How do people feel about science around the world?

This entry was posted in Science on by .

It might feel like there are more science skeptics than science enthusiasts in the world, especially if you spend a lot of time on social media. 3M’s 2019 State of Science Index (SOSI) survey has conflicting results. After surveying 14,025 people from 14 developed and emerging countries, 3M found that, while one in three people are skeptical of science, there’s also a lot of excitement about scientific innovation.

Questions included in the State of Science Index ranged from how people feel about scientific and technological innovations like robots and self-driving cars to how science affects their daily lives. Of the skeptics, 31 percent responded that their lives would be no different if science didn’t exist and 40 percent said they think science is boring.

Publisher: Popular Science
Twitter: @popsci
Reference: Visit Source

Other things to check out:

We Must Talk about Our Climate Crisis

Climate change will upend the world in an array of disastrous ways’droughts, floods, fires, hurricanes, sea level rise. It will change our lives in a plethora of devastating ways’famine, migration, inundation, desertification, disease, conflict. Yet we barely talk about it. All too rarely do we sit down for deep, nuanced, and fact-based discussion of what climate change practically means for humanity. While some of us spend a lot of time reading and worrying about it, seldom do we gather in a room together to consider where the science is pointing and what we might collectively do about it.

Publisher: Scientific American Blog Network
Author: Ayana Elizabeth Johnson
Twitter: @sciam
Reference: Visit Source

How climate change affects economies around the world

Delivering access to reliable and affordable energy, while minimizing its social and environmental impacts, including those created by our changing climate, is one of society’s most complex challenges.’

Asst. Prof. Amir Jina focuses his research on the role of the environment and environmental change in the shaping how societies develop. He combines methods from climate science and remote sensing to understand the impacts of climate in both rich and poor countries.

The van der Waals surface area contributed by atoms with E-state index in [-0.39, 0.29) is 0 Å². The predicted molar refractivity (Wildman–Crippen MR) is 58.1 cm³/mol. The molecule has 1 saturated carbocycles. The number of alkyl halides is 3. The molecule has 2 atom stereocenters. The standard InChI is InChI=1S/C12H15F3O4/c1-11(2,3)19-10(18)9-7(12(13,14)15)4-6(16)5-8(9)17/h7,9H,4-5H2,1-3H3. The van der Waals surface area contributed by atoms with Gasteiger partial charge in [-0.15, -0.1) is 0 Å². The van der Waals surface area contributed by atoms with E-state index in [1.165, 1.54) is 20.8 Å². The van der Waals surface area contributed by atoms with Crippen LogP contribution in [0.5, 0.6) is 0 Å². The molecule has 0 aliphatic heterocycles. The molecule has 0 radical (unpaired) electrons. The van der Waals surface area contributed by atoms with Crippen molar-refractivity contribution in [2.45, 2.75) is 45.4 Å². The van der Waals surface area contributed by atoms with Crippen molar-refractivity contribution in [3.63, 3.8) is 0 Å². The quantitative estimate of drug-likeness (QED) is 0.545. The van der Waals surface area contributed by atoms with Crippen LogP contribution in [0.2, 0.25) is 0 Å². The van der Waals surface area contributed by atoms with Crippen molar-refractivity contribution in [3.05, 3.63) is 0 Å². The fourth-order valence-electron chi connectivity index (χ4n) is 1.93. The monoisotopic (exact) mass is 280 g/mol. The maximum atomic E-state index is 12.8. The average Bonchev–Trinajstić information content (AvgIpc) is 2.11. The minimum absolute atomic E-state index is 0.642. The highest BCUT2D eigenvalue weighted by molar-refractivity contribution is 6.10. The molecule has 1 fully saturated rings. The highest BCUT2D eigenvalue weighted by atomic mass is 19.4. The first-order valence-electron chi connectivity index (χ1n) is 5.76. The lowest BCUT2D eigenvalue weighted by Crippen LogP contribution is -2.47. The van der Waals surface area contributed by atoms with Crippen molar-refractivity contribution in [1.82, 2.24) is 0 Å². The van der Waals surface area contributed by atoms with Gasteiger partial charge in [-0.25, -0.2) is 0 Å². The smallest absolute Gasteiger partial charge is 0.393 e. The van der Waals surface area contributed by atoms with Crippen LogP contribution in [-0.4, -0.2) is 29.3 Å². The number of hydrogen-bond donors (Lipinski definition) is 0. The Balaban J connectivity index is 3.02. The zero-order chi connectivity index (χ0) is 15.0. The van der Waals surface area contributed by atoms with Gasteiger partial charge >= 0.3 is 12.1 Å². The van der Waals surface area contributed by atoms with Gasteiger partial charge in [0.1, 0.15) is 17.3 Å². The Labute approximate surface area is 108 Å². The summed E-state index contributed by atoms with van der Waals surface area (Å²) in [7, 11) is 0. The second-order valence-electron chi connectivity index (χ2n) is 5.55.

We are at a stage with the science and knowledge that most of the details about climate change are broadly known. There are many nuances’for example, how will disaster risk change or what parts of the planet will warm at faster rates’but we basically understand that the planet is warming, and we are now investing in the research and technology to mitigate and manage that.

Publisher: University of Chicago News
Twitter: @UChicago
Reference: Visit Source

A Legendary Scientist Sounds Off on the Trouble With STEM

In the hallways of his retirement home in Lexington, Mass. ‘ an upscale community where paintings by Matisse and Manet hang on the wall and former college presidents mill around, drinking coffee from paper cups ‘ E.O. Wilson is a popular figure. He is the country’s most celebrated naturalist. In the National Portrait Gallery in Washington, D.C., his portrait hangs next to Michelle Obama’s. “I joked to a friend,” he says, “that she deserves the honor.”

Wilson, who turns 90 next month, officially retired from Harvard University in 1996. Yet he shows no signs of slowing down. He refuses to use a cane because he doesn’t want to become reliant on it. His gait through the hallways ‘ “Pardon my wobbling” ‘ is idiosyncratic and indefatigable.

Publisher: The Chronicle of Higher Education
Date: 2019-05-07T15:00:00-04:00
Twitter: @chronicle
Reference: Visit Source

Happening on Twitter

Greetings Earthlings: There is no spoon or AI. The data presented above may one day be zapped to another dimension. Just thought you should be aware. NASA, either it's cold or someone stole the sun.